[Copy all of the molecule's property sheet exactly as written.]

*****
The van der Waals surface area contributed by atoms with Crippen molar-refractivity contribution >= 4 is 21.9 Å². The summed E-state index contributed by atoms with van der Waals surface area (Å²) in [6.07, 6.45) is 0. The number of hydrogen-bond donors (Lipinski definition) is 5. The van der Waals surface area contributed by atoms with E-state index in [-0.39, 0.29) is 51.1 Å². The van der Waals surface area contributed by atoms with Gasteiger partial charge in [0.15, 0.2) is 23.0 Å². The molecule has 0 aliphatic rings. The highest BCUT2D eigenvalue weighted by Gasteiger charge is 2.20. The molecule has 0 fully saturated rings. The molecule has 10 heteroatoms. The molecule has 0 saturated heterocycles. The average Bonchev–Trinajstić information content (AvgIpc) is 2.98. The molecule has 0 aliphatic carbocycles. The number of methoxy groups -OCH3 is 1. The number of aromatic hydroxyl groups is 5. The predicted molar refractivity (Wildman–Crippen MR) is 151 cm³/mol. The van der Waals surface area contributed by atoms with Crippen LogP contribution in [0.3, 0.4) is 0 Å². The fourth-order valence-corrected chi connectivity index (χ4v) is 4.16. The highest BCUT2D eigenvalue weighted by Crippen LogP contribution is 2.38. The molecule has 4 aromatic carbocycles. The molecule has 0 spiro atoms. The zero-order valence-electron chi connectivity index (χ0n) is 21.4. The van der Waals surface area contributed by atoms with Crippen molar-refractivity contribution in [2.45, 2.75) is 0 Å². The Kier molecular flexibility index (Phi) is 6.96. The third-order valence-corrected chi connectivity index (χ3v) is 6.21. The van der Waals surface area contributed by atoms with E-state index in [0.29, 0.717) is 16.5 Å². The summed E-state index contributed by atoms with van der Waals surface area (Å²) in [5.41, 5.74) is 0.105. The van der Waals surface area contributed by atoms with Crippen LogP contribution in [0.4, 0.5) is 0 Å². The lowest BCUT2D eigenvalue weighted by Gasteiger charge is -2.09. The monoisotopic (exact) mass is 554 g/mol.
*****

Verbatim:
The van der Waals surface area contributed by atoms with Crippen molar-refractivity contribution >= 4 is 21.9 Å². The summed E-state index contributed by atoms with van der Waals surface area (Å²) in [6.07, 6.45) is 0. The number of hydrogen-bond donors (Lipinski definition) is 5. The van der Waals surface area contributed by atoms with E-state index in [-0.39, 0.29) is 51.1 Å². The van der Waals surface area contributed by atoms with Gasteiger partial charge in [0.15, 0.2) is 23.0 Å². The molecule has 0 aliphatic rings. The highest BCUT2D eigenvalue weighted by Gasteiger charge is 2.20. The molecule has 0 fully saturated rings. The molecule has 10 heteroatoms. The molecule has 0 saturated heterocycles. The average Bonchev–Trinajstić information content (AvgIpc) is 2.98. The molecule has 0 aliphatic carbocycles. The number of methoxy groups -OCH3 is 1. The number of aromatic hydroxyl groups is 5. The predicted molar refractivity (Wildman–Crippen MR) is 151 cm³/mol. The van der Waals surface area contributed by atoms with Crippen LogP contribution in [0.3, 0.4) is 0 Å². The fourth-order valence-corrected chi connectivity index (χ4v) is 4.16. The highest BCUT2D eigenvalue weighted by Crippen LogP contribution is 2.38. The molecule has 4 aromatic carbocycles. The molecule has 0 spiro atoms. The zero-order valence-electron chi connectivity index (χ0n) is 21.4. The van der Waals surface area contributed by atoms with Crippen molar-refractivity contribution in [2.45, 2.75) is 0 Å². The Kier molecular flexibility index (Phi) is 6.96. The third-order valence-corrected chi connectivity index (χ3v) is 6.21. The van der Waals surface area contributed by atoms with E-state index in [0.29, 0.717) is 16.5 Å². The summed E-state index contributed by atoms with van der Waals surface area (Å²) in [5.41, 5.74) is 0.105. The van der Waals surface area contributed by atoms with Crippen LogP contribution in [0.4, 0.5) is 0 Å². The lowest BCUT2D eigenvalue weighted by Gasteiger charge is -2.09. The monoisotopic (exact) mass is 554 g/mol.